The Maturity Question

What is the wise thing to do?

What is the wise thing to do?

What is the wise thing for me to do? We’ve never met, but here’s something I know about you. Your greatest regret…

And I’m talking about that moment of regret. The moment you would give anything to go back and relive or undo. The tipping point. The point of no return. Your greatest regret was preceded by a series of unwise decisions. They weren’t wrong. They weren’t illegal or immoral. But looking back, they were terribly unwise. And it was that series of unwise decisions that paved the way to the moment in time you’ve regretted ever since.

Right?
How did I know?
It’s the way of things.

Because there isn’t a “Thou shalt not” attached to it doesn’t necessarily mean “Thou shalt.”

It’s foolish to live on the border of what’s permissible, legal, acceptable, not prosecutable.

CAREFUL AND CAUTIOUS

The apostle Paul, in a letter to Christians living in Ephesus, writes:

Be very careful, then, how you live — not as unwise but as wise, making the most of every opportunity, because the days are evil. — Ephesians 5:15-16, emphasis added.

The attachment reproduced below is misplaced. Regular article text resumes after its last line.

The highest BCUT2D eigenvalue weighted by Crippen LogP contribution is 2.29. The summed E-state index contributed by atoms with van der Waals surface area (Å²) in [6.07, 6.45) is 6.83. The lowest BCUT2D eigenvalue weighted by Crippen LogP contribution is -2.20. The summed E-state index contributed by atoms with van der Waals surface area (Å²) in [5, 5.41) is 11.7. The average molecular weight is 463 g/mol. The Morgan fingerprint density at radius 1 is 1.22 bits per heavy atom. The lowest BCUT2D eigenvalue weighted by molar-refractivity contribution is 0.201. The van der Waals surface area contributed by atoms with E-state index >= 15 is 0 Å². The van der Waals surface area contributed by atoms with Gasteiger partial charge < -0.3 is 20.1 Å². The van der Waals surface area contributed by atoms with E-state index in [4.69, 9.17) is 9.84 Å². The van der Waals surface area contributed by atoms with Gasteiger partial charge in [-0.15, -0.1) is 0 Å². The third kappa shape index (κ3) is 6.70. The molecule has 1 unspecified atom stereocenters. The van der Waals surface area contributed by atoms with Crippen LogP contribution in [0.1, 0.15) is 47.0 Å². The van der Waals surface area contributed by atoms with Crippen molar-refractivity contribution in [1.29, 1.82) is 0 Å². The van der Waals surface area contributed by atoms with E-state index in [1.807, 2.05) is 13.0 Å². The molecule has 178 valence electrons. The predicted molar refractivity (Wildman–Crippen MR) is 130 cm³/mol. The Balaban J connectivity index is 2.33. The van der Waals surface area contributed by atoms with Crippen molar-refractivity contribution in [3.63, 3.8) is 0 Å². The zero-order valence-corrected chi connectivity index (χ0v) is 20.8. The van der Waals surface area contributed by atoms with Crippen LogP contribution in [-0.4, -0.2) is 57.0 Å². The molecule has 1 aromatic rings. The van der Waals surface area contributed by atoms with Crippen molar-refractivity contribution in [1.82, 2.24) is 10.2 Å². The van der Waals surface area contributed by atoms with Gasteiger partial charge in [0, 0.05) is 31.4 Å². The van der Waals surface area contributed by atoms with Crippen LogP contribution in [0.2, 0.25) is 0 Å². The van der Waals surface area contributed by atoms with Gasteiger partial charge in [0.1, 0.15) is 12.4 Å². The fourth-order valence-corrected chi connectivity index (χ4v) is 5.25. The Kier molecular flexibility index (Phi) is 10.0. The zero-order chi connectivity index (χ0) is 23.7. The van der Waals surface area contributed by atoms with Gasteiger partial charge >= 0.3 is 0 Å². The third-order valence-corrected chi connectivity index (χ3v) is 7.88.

Two things stand out about Paul’s instructions. First, how relevant his two-thousand-year-old advice is today. Some things never change. Human nature never changes. Ancient folks were as prone as we moderns to snuggle up to disaster and stay there as long as possible. But perhaps the most remarkable thing about Paul’s instruction is what he doesn’t say. Paul was a Pharisee. He had known and taught the Jewish Torah his entire adult life. Once he became a Jesus follower, his perspective of the Jewish law changed, but he didn’t abandon the moral, ethical, or relational guidelines he was raised with. As a Jesus follower, Paul was well aware that Jesus had actually raised the bar rather than lowered it. This is what makes his instructions to Ephesian Christians a bit surprising. We would expect Paul to anchor his readers’ decision-making to something more specific and concrete than wisdom. But he doesn’t. And he tells us why.

And this is important.

He was aware of what each of us has already discovered. The point of regret is always preceded by a series of unwise decisions. With that in mind… with that in the background of his own life… he says:

Be very careful how you live.
To state it in the negative, Don’t be careless how you live. Then he leverages our word:

Not as unwise, but as wise.

With those six words, Paul discloses the criterion by which he and we are to weigh our options. This is the grid through which we are to evaluate every invitation and opportunity. This is the standard, the yardstick by which we are to assess our financial, relational, and professional decisions. And thus our question:

What is the wise thing to do?